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Tuesday, May 21, 2013

Protesters Disrupting Alaska Airlines Shareholder Meeting Right Now

Posted by on Tue, May 21, 2013 at 4:03 PM

Alaska Airlines shareholder meeting
  • Nicole Ramirez
  • Alaska Airlines shareholder meeting

Slog tipper Nicole Ramirez says she and about 100 protesters are inside the Alaska Airlines' annual shareholder meeting, happening now at Pier 66 in downtown Seattle. Thirty flight attendants, plus at least three airport workers from Los Angeles, are outside the meeting, she says.

"After a faith leader led supporters in the meeting in a song of solidarity, an Alaska representative threatened to end the meeting if there was an additional disruption," says Ramirez, an activist with Bayan USA Pacific Northwest, which is part of a coalition of labor groups—including Working Washington, Unite Here, SEIU, Teamsters, and Puget Sound Sage—organizing the action. She sent the photo above and the following e-mail statement:

While Alaska Air boasts huge profits today, they deny their workers, (many who come from people of color and migrant communities) livable wages, benefits, paid time off, and their right to unionize. Our message as a community: We love workers and will continue to support workers at SeaTac until they receive the dignity they deserve.

The workers have formed unions but are being denied union recognition by the contract companies Alaska airlines employs (ASIG, DGS, AirServ, BAGS, Menzies.) Alaska claims that they treat their workers well, but they overlook the contract workers who clean, fuel and load their planes.

Just last month, an Alaska Airlines contractor was fined for "failing to protect workers from urine, feces, blood, and vomit," Goldy reported.

And recall that last year, activists disrupted Amazon's shareholder meeting at the Seattle Art Museum. The tech giant promptly announced it would withdraw from ALEC, a right-wing coalition, and invest $15 million in air conditioners for warehouse workers. This year, Amazon moved its shareholder meeting to the "less visible" Seattle Repertory Theatre, Puget Sound Business Journal notes.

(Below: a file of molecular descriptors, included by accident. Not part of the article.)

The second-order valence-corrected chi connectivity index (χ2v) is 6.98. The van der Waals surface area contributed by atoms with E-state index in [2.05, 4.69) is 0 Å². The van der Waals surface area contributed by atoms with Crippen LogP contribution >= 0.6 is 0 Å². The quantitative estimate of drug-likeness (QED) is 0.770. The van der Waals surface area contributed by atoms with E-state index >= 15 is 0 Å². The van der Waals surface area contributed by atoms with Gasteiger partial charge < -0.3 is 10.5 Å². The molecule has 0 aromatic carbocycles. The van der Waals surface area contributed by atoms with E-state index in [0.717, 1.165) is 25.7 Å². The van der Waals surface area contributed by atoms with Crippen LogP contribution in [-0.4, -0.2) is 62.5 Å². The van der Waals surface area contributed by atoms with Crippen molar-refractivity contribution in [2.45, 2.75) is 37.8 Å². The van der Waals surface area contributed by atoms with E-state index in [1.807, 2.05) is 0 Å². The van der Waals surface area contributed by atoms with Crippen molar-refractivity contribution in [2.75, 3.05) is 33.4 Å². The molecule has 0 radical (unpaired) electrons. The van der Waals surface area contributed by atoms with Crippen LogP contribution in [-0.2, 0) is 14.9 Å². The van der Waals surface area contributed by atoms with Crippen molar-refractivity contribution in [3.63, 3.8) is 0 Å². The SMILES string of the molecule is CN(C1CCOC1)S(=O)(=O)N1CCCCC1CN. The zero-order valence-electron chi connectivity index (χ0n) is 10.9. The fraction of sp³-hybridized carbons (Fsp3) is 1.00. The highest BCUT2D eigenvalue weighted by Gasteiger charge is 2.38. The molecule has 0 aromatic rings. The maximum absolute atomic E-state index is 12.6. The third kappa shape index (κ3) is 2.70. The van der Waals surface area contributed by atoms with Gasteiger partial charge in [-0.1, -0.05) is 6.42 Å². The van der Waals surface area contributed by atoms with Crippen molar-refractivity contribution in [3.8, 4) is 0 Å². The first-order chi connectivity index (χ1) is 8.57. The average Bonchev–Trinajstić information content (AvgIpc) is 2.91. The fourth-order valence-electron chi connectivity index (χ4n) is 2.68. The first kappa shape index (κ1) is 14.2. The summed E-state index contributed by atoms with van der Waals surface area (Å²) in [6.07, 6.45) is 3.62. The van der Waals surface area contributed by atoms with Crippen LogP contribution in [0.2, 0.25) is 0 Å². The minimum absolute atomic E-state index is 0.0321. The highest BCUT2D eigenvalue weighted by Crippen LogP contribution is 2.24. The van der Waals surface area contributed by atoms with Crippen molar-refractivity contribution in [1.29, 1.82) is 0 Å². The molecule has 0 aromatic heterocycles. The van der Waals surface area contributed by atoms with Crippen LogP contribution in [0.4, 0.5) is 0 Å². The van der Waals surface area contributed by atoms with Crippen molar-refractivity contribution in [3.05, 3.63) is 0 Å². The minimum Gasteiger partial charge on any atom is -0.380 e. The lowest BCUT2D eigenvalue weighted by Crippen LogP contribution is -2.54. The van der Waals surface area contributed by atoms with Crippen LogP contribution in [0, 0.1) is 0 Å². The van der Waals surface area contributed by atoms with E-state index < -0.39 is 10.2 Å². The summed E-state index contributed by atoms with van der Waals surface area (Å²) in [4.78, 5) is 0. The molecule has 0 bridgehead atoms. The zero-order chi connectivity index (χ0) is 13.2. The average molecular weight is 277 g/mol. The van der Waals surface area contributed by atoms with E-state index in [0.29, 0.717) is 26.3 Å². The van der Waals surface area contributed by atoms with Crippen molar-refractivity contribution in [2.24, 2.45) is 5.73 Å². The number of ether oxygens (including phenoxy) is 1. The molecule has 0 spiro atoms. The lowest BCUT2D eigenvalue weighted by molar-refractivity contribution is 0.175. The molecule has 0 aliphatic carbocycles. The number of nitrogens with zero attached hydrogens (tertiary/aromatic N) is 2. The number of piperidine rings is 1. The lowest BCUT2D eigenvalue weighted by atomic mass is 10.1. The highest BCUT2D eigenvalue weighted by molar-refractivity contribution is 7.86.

I'm not sure it matters where your average mega-corp holds its shareholder meeting. If you're treating workers like shit, chances are your shareholder get-together is going to get crashed.

 

Comments (12) RSS

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Apocynum 1
Eh, labor relations are a balance-of-power thing. The companies and governments made concessions to labor in the '30s not from the kindness of their heart, but to avoid riot and work stoppage – real costs associated with sufficiently pissing off their labor force. So long as the company can say "no" to labor and save money, they will continue to say "no" whenever the subject is raised.

To pretend that a small demonstration like this will change any executive's mind is self-delusion.
Posted by Apocynum on May 21, 2013 at 4:17 PM · Report this
2
i work for a plant company and was supposed to water the plants inside this building today but was blocked due to the protests. i thought the cops were just overreacting to some mild street chanting but it makes more sense that there was this shareholder meeting happening...
Posted by crasher on May 21, 2013 at 4:30 PM · Report this
3